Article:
WebSummit 2014: The Good, The Bad, The WiFi

For anyone who doesn’t know, the WebSummit is an annual tech conference held in Dublin Ireland. For three days in November Tech junkies, Media personnel, Startups, Tech Giants, Founders and even School kids all descend on the RDS to learn from the best, secure investment or land that perfect job. It truly is a geek’s networking heaven.

Apart from WiFi issues and long queues, this year’s WebSummit was a huge success. Tipping over 22,000 attendees this year, its biggest yet, the WebSummit has gone from strength to strength since starting out as a 500 person meet up for the local technology community.

Before the WebSummit, which we attended and thoroughly enjoyed, we decided that, along with countless other analytics companies, we would put together a blog post on data gathered from Twitter over the course of the 3 or 4 days.

We tracked the official hashtags from the WebSummit (#WebSummit, #WebSummit14 and #WebSummit2014) and also gathered data on a dozen or so of the speakers, listed below: (some for other reasons than others)

12 Speakers

  • Paddy Cosgrave
  • Drew Houston
  • Bono
  • Mark Pincus
  • John Collison
  • Mikel Svane
  • Phil Libin
  • Eva Longoria
  • David Goldberg
  • David Karp
  • Lew Cirne
  • Peter Thiel

    Using Twitter’s Streaming API we collected about 77,300 Tweets in total from 10am Nov 3 to 10am Nov 7 (times in GMT). We set it to monitor the hashtags and users mentioned above.

    Once we had gathered the Tweets, we used AYLIEN Text Analysis API from within RapidMiner to Analyze the Sentiment of the Tweets. Following the analysis, we visualized the data in Tableau. You can read more about RapidMiner and AYLIEN Text Analysis API here.


    While the activity was quite constant over three days you can see three major spikes in the volume of Tweets which represent each day. It’s pretty clear from this that people were enjoying themselves too much at the Night Summit to be Tweeting from the pub with the drop in volume as the day progressed. There was also a pretty evident dip in activity during lunch which suggests we all enjoyed the food or the networking opportunities the lunch break provided.

    The second graph below shows the volume of tweets with a mention of one of the speakers we were monitoring. You can clearly see spikes in volume when they hit the stage to speak. Tweets mentioning Paddy Cosgrave, WebSummit’s founder stayed pretty constant throughout. Surprisingly, the most talked about speaker at this technology conference wasn’t the founder of Dropbox or even Peter Thiel, it was Eva Longoria, the star of Desperate Housewives! Bono came in second and Peter Thiel was the third most mentioned speaker. It turns out even tech geeks have a thing for celebrities.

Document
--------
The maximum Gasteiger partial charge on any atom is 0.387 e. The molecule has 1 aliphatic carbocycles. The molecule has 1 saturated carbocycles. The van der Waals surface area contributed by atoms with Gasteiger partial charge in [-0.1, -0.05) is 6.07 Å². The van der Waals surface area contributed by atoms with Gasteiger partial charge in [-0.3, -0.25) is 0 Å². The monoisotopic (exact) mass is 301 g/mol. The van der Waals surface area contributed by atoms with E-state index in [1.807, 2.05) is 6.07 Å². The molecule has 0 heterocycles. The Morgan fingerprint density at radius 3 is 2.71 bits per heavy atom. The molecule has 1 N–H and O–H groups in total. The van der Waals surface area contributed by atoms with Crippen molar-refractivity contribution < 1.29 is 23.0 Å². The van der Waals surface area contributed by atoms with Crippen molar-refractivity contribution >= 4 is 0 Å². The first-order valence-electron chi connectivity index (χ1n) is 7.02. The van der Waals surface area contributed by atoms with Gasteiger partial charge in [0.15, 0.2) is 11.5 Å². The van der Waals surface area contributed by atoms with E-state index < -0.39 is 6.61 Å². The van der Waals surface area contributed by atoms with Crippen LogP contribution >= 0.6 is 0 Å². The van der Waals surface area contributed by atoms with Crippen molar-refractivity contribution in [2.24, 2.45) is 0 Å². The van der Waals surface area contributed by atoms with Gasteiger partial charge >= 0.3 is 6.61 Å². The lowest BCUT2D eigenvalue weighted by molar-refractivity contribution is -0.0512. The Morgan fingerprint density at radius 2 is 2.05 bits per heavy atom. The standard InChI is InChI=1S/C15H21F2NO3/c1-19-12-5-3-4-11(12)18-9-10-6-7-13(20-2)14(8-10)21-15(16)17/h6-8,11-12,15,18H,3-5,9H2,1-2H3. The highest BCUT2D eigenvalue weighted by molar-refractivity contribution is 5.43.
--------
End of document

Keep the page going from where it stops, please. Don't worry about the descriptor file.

Geo-location and Language

    We utilized the location data returned via the Twitter API to map where most of the activity was coming from. Not suprisingly, chatter was mainly concentrated in Dublin. What was surprising is how little activity was coming from the US.

    Tweets from and about the Summit were predominantly written in English. Considering there were companies and attendees from all over the world we expected more multi-lingual data and were surprised by the lack of Tweets in other languages.


    We hoped to get a feel for people’s reactions to the event by mining and analyzing the voice of attendees through their expressions and activity on Twitter. Overall the sentiment of the event was quite positive, however there were some negative trends that creep in throughout the event. People were most vocal about the lack of a good connection and the queues for the food.

    We analyzed all the positive and negative Tweets and created a word cloud for each by extracting keywords mentioned in those tweets. This gave a pretty clear understanding for what people liked and disliked about the event.

    Note: you can hover over the circles in the word clouds to see any words that aren’t displayed.

    The Good

  • Attendees used words like “Great”, “Love” and “Amazing” to describe the conference
  • They also really enjoyed their time in “Dublin”
  • People loved the main stage
  • The event lived up to its networking promises as attendees had positive things to say about the “people” they met

    The Bad

  • “Bad” was a common word used in negative descriptions of the event, as was “critics” and surprisingly, “people”
  • The “wifi” certainly featured as a negative topic as were the queues
  • The RDS (event holders) took a bit of a hit for not providing adequate wifi

    Some words and terms were evident in both positive and negative Tweets. The jury was out on Eva Longoria’s attendance and it’s pretty obvious the public is still undecided on what they make of Bono.

    The WiFi (The “Ugly”)

    Considering it was a tech event you would presume connectivity would be a given. That wasn’t the case. There was a strong reaction to the lack of a WiFi signal. At an event that gets 20,000+ tech heads into one room, each with a minimum of 2 devices, ensuring the ability to stay connected was always going to be a challenge.

    The initial reaction to the WiFi issues was evident in the sharp drop in polarity of Tweets. Each day it certainly had an effect on the overall sentiment of the event. However, at the close of the event the polarity had returned to where it started as people wrapped their WebSummit experience up in mostly positive Tweets. Perhaps the lack of connectivity also meant that a lot of the attendees didn’t even get the option to vent their frustrations online.

    We really enjoyed our time at the Summit, met some great people and companies and learned a lot from some of the excellent speakers. Looking forward to next year’s Summit already!

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